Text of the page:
The Right One – Momma Said
The Good Guy
Nice Guys Do Finish First

He’s nice. He has a good job. He brings you flowers. He is faithful. He is honest. Okay, three out of five ain’t bad. Momma said he would be a nice boy, from a good family. Hopefully, a doctor, but not a lawyer. A banker, but not a broker. In insurance, but not in assurance. A police officer, but not a security guard. Mommas want so much for their daughters. They want the best of men. They want the staunchest of men. They want the most devoted of men.

There aren’t enough to go around. Somebody’s daughter has got to get the bottom of the barrel.

So why have your mother’s nice guys who have crossed your path over the years seemed like geeks? Like losers? Like nobody you’d want to date - ever? Maybe just because your mother told you he was a “nice” guy. These good guys, these nice guys, are storied in feminine circles to be highly desirable. But guys hate being labeled, “nice” or “good”. They see it as the kiss of death. Probably because once identified, they fear they’ll never get kissed. It is the kiss of death. Probably because once we have identified them, we fear perpetual boredom.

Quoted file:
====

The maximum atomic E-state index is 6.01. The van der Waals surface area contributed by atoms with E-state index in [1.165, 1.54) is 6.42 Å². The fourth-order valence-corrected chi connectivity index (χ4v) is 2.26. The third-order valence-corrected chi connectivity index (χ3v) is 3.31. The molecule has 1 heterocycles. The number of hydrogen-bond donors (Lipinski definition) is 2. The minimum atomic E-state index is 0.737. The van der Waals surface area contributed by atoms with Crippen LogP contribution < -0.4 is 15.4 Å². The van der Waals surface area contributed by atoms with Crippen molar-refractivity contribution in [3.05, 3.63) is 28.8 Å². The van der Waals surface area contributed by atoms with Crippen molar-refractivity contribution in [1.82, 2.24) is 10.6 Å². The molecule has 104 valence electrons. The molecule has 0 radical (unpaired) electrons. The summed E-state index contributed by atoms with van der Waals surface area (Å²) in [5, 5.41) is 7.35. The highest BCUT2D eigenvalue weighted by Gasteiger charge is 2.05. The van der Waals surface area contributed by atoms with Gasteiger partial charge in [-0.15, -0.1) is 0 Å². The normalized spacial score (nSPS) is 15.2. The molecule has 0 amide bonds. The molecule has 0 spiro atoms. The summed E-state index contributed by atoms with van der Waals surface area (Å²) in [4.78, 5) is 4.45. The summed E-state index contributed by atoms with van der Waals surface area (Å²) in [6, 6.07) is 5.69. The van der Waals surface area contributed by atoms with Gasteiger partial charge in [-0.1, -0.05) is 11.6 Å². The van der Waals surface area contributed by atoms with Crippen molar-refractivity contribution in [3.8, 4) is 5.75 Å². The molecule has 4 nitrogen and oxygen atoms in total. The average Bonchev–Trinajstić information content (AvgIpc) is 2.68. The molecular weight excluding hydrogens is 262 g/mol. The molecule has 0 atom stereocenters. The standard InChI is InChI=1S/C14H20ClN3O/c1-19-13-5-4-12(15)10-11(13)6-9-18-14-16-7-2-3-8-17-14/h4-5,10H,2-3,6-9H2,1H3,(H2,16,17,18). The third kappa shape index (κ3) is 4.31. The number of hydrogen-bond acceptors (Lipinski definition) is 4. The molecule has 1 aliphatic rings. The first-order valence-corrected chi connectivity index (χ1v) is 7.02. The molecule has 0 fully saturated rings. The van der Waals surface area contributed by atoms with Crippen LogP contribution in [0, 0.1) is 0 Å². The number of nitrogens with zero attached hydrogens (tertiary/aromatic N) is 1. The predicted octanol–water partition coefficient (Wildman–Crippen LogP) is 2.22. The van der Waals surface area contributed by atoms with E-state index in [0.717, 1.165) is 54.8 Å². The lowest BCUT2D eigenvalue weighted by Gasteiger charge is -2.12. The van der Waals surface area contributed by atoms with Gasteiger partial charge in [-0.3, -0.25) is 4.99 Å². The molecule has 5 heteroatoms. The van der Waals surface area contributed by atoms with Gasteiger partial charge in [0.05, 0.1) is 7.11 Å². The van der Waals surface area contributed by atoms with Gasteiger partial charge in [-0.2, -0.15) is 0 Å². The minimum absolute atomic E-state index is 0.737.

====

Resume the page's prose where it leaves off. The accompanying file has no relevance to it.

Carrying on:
The Wrong One – Daddy Said
The Bad Boy
When A Bad Boy Can Be Good For You

He’s dangerous. He’s fast. He runs with the wrong crowd. He’ll get you in the wrong way. He won’t be faithful. He’ll leave you, or even worse, he’ll leave you with no money. And a vaginally disfiguring disease.

You want him badly.

If Daddy knew, he’d get out his shotgun. The thought is tantalizing. To be wayward and highly sexed in the same breath. It’s almost too much to bear. The eventual pain and loss means nothing (that is, until hit with their force). You gleefully jump, feet first, into the relationship, or liaison or screw fest (whichever it may be) with the gusto and naiveté of a child. You act like you’ve never seen his slithering ways before. You overlook the blank stare when you share your thoughts. You make excuses when he breaks another date. You rationalize his pathetic behavior in front of your friends. And it’s all good. He’s worth it. Your pain is worth it. But is it?

Do you care? Should you care?

Uh huh. Most definitely. Most assuredly. Hell yes.

No one really knows why the Bad Boy holds such an ambiguously exalted position in our cultural psyche. I don’t think anyone knows when he entered it either. The vogue for the last four decades has been to describe a dark (oh, the connotations that can muster) brooding man with a cigarette. Usually dressed in black (that “dark” connotation again) with rugged good looks and sneer. He hates the world, or, at least, has one hellava grudge against it. What this grudge is, no one in recorded history has been able to adequately explain. Yet, there he is, on a corner, leaning on his motorcycle, cigarette burning, jeans tight, his sexuality calling out to yours. He is irresistible and he knows it. He exploits it. You desire it. Some women spend most of their adult lives trying to shake him.